# CTE Resource Center - Verso - Introduction to Agriscience Task 811804343

CTE Resource Center - Verso

Virginia’s CTE Resource Center

Identify conservation measures.


Identification should include
  • defining conservation
  • explaining why conservation is essential to the protection of the environment
  • listing methods of conservation
  • explaining the differences among renewable, exhaustible/nonrenewable, and inexhaustible resources.

Process/Skill Questions

  • What examples of conservation do you see taking place around you?
  • What conservation practices do you use?
  • What are examples of renewable, exhaustible, inexhaustible resources?
  • What current events are related to environmental issues?
  • What is the agriculture industry's role in conservation?

Related Standards of Learning



The student will read and determine the meanings of unfamiliar words and phrases within authentic texts.
  1. Identify word origins and derivations.
  2. Use roots, affixes, synonyms, and antonyms to expand vocabulary.
  3. Use context and sentence structure to determine meanings and differentiate among multiple meanings of words.
  4. Identify and analyze the construction and impact of figurative language.
  5. Use word-reference materials.
  6. Extend general and cross-curricular vocabulary through speaking, listening, reading, and writing.


The student will read and demonstrate comprehension of a variety of fictional texts, literary nonfiction, and poetry.
  1. Identify the elements of narrative structure, including setting, character, plot, conflict, and theme.
  2. Describe cause and effect relationships and their impact on plot.
  3. Explain how an author uses character development to drive conflict and resolution.
  4. Differentiate between first and third person point-of-view.
  5. Describe how word choice and imagery contribute to the meaning of a text.
  6. Draw conclusions and make inferences using the text for support.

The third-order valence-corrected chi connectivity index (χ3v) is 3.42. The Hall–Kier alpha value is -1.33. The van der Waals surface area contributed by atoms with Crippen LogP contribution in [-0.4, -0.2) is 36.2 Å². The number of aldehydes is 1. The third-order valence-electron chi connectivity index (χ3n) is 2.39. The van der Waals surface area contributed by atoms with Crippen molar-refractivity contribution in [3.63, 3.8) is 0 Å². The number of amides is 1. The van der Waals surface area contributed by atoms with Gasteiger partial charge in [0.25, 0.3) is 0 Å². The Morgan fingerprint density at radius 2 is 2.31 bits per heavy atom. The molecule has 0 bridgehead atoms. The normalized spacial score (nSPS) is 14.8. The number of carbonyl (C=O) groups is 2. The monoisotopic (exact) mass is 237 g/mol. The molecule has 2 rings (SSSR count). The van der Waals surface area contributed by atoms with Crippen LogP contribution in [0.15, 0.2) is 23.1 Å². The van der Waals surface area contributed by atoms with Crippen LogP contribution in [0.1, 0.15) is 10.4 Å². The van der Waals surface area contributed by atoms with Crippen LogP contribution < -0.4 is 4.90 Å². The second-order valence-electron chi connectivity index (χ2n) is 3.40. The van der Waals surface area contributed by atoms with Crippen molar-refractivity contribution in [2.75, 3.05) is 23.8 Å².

7. Identify the characteristics of a variety of genres.
  8. Identify and analyze the author’s use of figurative language.
  9. Compare/contrast details in literary and informational nonfiction texts.
  10. Identify transitional words and phrases that signal an author’s organizational pattern.
  11. Use reading strategies to monitor comprehension throughout the reading process.


The student will read and demonstrate comprehension of a variety of nonfiction texts.
  1. Skim materials using text features such as type, headings, and graphics to predict and categorize information.
  2. Identify main idea.
  3. Summarize supporting details.
  4. Create an objective summary including main idea and supporting details.
  5. Draw conclusions and make inferences based on explicit and implied information.
  6. Identify the author’s organizational pattern(s).
  7. Identify transitional words and phrases that signal an author’s organizational pattern.
  8. Differentiate between fact and opinion.
  9. Identify cause and effect relationships.
  10. Analyze ideas within and between selections providing textual evidence.
  11. Use reading strategies to monitor comprehension throughout the reading process.


The student will write in a variety of forms to include narrative, expository, persuasive, and reflective with an emphasis on narrative and reflective writing.
  1. Engage in writing as a recursive process.
  2. Choose audience and purpose.
  3. Use a variety of prewriting strategies to generate and organize ideas.
  4. Organize writing to fit mode or topic.
  5. Write narratives to include characters, plot, setting, and point of view.
  6. Establish a central idea incorporating evidence and maintaining an organized structure.
  7. Compose a thesis statement for expository and persuasive writing.
  8. Write multiparagraph compositions with elaboration and unity.
  9. Use transition words and phrases.
  10. Select vocabulary and information to enhance the central idea, tone, and voice.
  11. Expand and embed ideas by using modifiers, standard coordination, and subordination in complete sentences.
  12. Revise writing for clarity of content including specific vocabulary and information.



The student will investigate and understand the natural processes and human interactions that affect watershed systems. Key concepts include
  1. the health of ecosystems and the abiotic factors of a watershed;
  2. the location and structure of Virginia’s regional watershed systems;
  3. divides, tributaries, river systems, and river and stream processes;
  4. wetlands;
  5. estuaries;
  6. major conservation, health, and safety issues associated with watersheds; and
  7. water monitoring and analysis using field equipment, including hand-held technology.


The student will investigate and understand public policy decisions relating to the environment. Key concepts include
  1. management of renewable resources;
  2. management of nonrenewable resources;
  3. the mitigation of land-use and environmental hazards through preventive measures; and
  4. cost/benefit tradeoffs in conservation policies.